Ecobank Counsel Alleges Unprofessional Conduct by Wole Olanipekun & Co. in Honeywell Debt Recovery Case

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In a recent development in the ongoing Honeywell debt recovery saga, Mr. Kunle Ogunba (SAN), the counsel representing Ecobank Plc, has taken action against the law firm of Wole Olanipekun & Co.

He filed a petition before the Chief Justice of Nigeria (CJN) and the Body of Benchers (BoB) on July 18, urging them to investigate the law firm’s role in the matter.

According to Ogunba, Wole Olanipekun & Co. has engaged in unprofessional conduct and has abused the final judgment of the Supreme Court in the case involving shares belonging to Honeywell Group Ltd., Honeywell Flour Mills Plc., Anchorage Ltd., Siloam Global Services Ltd., and Dr. Oba Otudeko in FBN Holdings Plc or any other entity.

The crux of Ogunba’s complaint lies in the law firm’s alleged attempt to relitigate the matter of Honeywell’s debt, which had already been settled by the Supreme Court. He referred to a series of letters exchanged between his firm, Kunle Ogunba & Associates, and Wole Olanipekun & Co., which he claims demonstrate the latter’s intent to undermine the finality of the Supreme Court’s decision.

Ogunba asserted that the law firm’s “fresh action” filed at the Federal High Court in Lagos is a direct challenge to the previous ruling by the highest court in the country. He emphasized that the Supreme Court had clearly held that the bank, as the owner of the debts, had the right to decide whether to recover the dues or not, but it could not be compelled to waive its contractual rights.

In a statement by Mr. Ogunba, it reads “Clearly, the response of the firm of Wole Olanipekun & Co. has departed from its previous position that the Supreme Court could not have and, indeed, did not grant an award claim in favor of the bank and has unilaterally codified a phantom unanimity of position that entity and personality who undoubtedly guaranteed the facilities are not parties before the Court and that a certain figure was never mentioned when the Supreme Court held that the “Debtor must pay all the debts that have accrued under the loan contract”.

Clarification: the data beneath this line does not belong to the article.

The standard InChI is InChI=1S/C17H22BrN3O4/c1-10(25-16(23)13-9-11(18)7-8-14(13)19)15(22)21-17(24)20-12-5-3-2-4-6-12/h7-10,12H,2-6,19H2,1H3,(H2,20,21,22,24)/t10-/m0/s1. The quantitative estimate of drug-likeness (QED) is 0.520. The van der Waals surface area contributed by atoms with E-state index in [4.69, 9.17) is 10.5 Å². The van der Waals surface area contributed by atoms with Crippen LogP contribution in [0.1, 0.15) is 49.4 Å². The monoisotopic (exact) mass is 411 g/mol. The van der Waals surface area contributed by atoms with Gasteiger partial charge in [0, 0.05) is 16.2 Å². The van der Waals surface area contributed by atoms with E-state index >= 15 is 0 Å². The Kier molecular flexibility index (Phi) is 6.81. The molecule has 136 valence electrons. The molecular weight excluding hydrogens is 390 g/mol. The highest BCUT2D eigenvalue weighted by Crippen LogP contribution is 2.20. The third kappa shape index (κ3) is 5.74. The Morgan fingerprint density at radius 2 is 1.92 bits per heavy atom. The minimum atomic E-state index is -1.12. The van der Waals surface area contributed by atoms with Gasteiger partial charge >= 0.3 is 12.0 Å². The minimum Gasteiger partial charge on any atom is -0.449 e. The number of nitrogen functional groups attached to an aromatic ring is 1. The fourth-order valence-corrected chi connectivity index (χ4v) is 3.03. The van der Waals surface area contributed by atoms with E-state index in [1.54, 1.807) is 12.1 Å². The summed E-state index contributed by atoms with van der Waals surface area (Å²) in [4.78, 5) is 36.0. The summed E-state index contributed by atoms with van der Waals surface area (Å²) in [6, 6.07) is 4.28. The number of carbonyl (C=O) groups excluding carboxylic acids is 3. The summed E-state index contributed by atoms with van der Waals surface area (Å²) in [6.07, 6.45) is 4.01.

“Indeed, if that position is true for all intents and purposes, the question is why the necessity for a “fresh action” on behalf of the judgment debtors necessitates a counter-claim on our part?”

If the preposition of the counsel to Honeywell Group and its cronies is allowed to stand, it means there will not be an end to the litigation of a contract between parties.

The Ecobank counsel raised concerns that if such actions were allowed to persist, it could lead to an endless cycle of litigation in contract disputes involving parties enumerating figures. He highlighted that the law firm’s new claim in the lower court contradicts the Supreme Court’s factual findings and attempts to compel the bank to waive its rightful recovery.

Furthermore, he said, “However, by the fresh action filed, the Appellants as Plaintiff now seek an order that the owner, {the bank, can be so compelled contrary to the binding decision of the Supreme Court, the highest Court in the land, which found as a matter of fact that as of the 17th day of January, 2014, the sum of N3,1116,731,061.07 remains outstanding, which is more than the N2b the Plaintiff admitted as due and owing.”

The petition now awaits the attention of the CJN and the BoB, who will be tasked with investigating the allegations of unprofessionalism and abuse of court processes leveled against Wole Olanipekun & Co.